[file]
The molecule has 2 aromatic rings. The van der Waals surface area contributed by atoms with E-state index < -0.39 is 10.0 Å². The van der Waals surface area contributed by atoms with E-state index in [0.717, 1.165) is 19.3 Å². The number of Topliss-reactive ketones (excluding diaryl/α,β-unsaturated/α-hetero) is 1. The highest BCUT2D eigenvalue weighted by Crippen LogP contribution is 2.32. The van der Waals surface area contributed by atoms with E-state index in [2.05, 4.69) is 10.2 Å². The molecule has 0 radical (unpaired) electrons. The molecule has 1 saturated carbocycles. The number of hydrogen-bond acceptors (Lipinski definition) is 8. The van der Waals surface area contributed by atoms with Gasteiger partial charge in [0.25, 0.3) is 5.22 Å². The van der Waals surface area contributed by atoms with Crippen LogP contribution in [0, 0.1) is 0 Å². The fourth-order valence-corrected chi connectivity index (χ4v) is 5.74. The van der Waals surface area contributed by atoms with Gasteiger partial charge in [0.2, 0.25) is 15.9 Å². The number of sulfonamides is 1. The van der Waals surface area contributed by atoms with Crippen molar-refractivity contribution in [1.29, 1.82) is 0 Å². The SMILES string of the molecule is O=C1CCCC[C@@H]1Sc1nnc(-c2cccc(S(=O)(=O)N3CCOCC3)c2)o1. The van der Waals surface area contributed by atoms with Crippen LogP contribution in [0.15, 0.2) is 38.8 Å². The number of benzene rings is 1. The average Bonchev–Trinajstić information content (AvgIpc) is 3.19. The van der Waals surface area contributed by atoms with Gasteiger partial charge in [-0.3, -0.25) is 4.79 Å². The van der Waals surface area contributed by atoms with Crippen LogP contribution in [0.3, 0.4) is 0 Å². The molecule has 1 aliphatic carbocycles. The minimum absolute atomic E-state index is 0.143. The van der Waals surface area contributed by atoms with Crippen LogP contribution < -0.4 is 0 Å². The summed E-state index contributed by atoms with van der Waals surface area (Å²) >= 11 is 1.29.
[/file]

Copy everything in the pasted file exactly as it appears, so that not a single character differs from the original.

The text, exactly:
The molecule has 2 aromatic rings. The van der Waals surface area contributed by atoms with E-state index < -0.39 is 10.0 Å². The van der Waals surface area contributed by atoms with E-state index in [0.717, 1.165) is 19.3 Å². The number of Topliss-reactive ketones (excluding diaryl/α,β-unsaturated/α-hetero) is 1. The highest BCUT2D eigenvalue weighted by Crippen LogP contribution is 2.32. The van der Waals surface area contributed by atoms with E-state index in [2.05, 4.69) is 10.2 Å². The molecule has 0 radical (unpaired) electrons. The molecule has 1 saturated carbocycles. The number of hydrogen-bond acceptors (Lipinski definition) is 8. The van der Waals surface area contributed by atoms with Gasteiger partial charge in [0.25, 0.3) is 5.22 Å². The van der Waals surface area contributed by atoms with Crippen LogP contribution in [0, 0.1) is 0 Å². The fourth-order valence-corrected chi connectivity index (χ4v) is 5.74. The van der Waals surface area contributed by atoms with Gasteiger partial charge in [0.2, 0.25) is 15.9 Å². The number of sulfonamides is 1. The van der Waals surface area contributed by atoms with Crippen molar-refractivity contribution in [1.29, 1.82) is 0 Å². The SMILES string of the molecule is O=C1CCCC[C@@H]1Sc1nnc(-c2cccc(S(=O)(=O)N3CCOCC3)c2)o1. The van der Waals surface area contributed by atoms with Crippen LogP contribution in [0.15, 0.2) is 38.8 Å². The number of benzene rings is 1. The average Bonchev–Trinajstić information content (AvgIpc) is 3.19. The van der Waals surface area contributed by atoms with Gasteiger partial charge in [-0.3, -0.25) is 4.79 Å². The van der Waals surface area contributed by atoms with Crippen LogP contribution in [0.3, 0.4) is 0 Å². The molecule has 1 aliphatic carbocycles. The minimum absolute atomic E-state index is 0.143. The van der Waals surface area contributed by atoms with Crippen LogP contribution < -0.4 is 0 Å². The summed E-state index contributed by atoms with van der Waals surface area (Å²) >= 11 is 1.29.